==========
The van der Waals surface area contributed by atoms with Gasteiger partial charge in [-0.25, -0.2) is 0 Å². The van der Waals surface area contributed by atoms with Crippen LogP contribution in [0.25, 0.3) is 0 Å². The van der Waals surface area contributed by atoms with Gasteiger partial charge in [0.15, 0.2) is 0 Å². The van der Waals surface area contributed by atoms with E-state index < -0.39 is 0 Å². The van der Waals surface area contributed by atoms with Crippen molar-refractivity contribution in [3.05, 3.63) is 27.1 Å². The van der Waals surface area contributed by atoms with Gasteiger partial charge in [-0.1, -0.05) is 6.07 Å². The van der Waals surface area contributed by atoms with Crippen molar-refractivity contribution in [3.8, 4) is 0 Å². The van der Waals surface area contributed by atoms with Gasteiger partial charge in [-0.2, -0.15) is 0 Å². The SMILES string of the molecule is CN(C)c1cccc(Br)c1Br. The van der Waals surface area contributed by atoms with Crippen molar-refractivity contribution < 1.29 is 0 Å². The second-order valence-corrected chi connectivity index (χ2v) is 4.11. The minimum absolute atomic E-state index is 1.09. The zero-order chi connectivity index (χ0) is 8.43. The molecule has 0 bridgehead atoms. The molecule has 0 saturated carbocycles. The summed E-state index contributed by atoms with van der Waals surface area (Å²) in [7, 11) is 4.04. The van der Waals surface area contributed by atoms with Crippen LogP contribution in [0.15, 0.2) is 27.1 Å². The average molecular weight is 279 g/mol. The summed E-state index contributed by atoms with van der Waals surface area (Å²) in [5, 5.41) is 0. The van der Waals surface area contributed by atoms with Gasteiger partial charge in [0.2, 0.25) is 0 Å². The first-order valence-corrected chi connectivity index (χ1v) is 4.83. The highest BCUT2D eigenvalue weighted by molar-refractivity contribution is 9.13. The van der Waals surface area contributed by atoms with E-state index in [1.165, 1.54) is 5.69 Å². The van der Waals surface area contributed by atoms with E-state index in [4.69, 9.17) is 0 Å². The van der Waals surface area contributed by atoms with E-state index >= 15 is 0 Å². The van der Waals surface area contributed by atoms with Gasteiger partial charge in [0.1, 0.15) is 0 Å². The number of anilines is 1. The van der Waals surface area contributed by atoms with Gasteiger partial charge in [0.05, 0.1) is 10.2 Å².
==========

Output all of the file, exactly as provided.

The van der Waals surface area contributed by atoms with Gasteiger partial charge in [-0.25, -0.2) is 0 Å². The van der Waals surface area contributed by atoms with Crippen LogP contribution in [0.25, 0.3) is 0 Å². The van der Waals surface area contributed by atoms with Gasteiger partial charge in [0.15, 0.2) is 0 Å². The van der Waals surface area contributed by atoms with E-state index < -0.39 is 0 Å². The van der Waals surface area contributed by atoms with Crippen molar-refractivity contribution in [3.05, 3.63) is 27.1 Å². The van der Waals surface area contributed by atoms with Gasteiger partial charge in [-0.1, -0.05) is 6.07 Å². The van der Waals surface area contributed by atoms with Crippen molar-refractivity contribution in [3.8, 4) is 0 Å². The van der Waals surface area contributed by atoms with Gasteiger partial charge in [-0.2, -0.15) is 0 Å². The SMILES string of the molecule is CN(C)c1cccc(Br)c1Br. The van der Waals surface area contributed by atoms with Crippen molar-refractivity contribution < 1.29 is 0 Å². The second-order valence-corrected chi connectivity index (χ2v) is 4.11. The minimum absolute atomic E-state index is 1.09. The zero-order chi connectivity index (χ0) is 8.43. The molecule has 0 bridgehead atoms. The molecule has 0 saturated carbocycles. The summed E-state index contributed by atoms with van der Waals surface area (Å²) in [7, 11) is 4.04. The van der Waals surface area contributed by atoms with Crippen LogP contribution in [0.15, 0.2) is 27.1 Å². The average molecular weight is 279 g/mol. The summed E-state index contributed by atoms with van der Waals surface area (Å²) in [5, 5.41) is 0. The van der Waals surface area contributed by atoms with Gasteiger partial charge in [0.2, 0.25) is 0 Å². The first-order valence-corrected chi connectivity index (χ1v) is 4.83. The highest BCUT2D eigenvalue weighted by molar-refractivity contribution is 9.13. The van der Waals surface area contributed by atoms with E-state index in [1.165, 1.54) is 5.69 Å². The van der Waals surface area contributed by atoms with E-state index in [4.69, 9.17) is 0 Å². The van der Waals surface area contributed by atoms with E-state index >= 15 is 0 Å². The van der Waals surface area contributed by atoms with Gasteiger partial charge in [0.1, 0.15) is 0 Å². The number of anilines is 1. The van der Waals surface area contributed by atoms with Gasteiger partial charge in [0.05, 0.1) is 10.2 Å².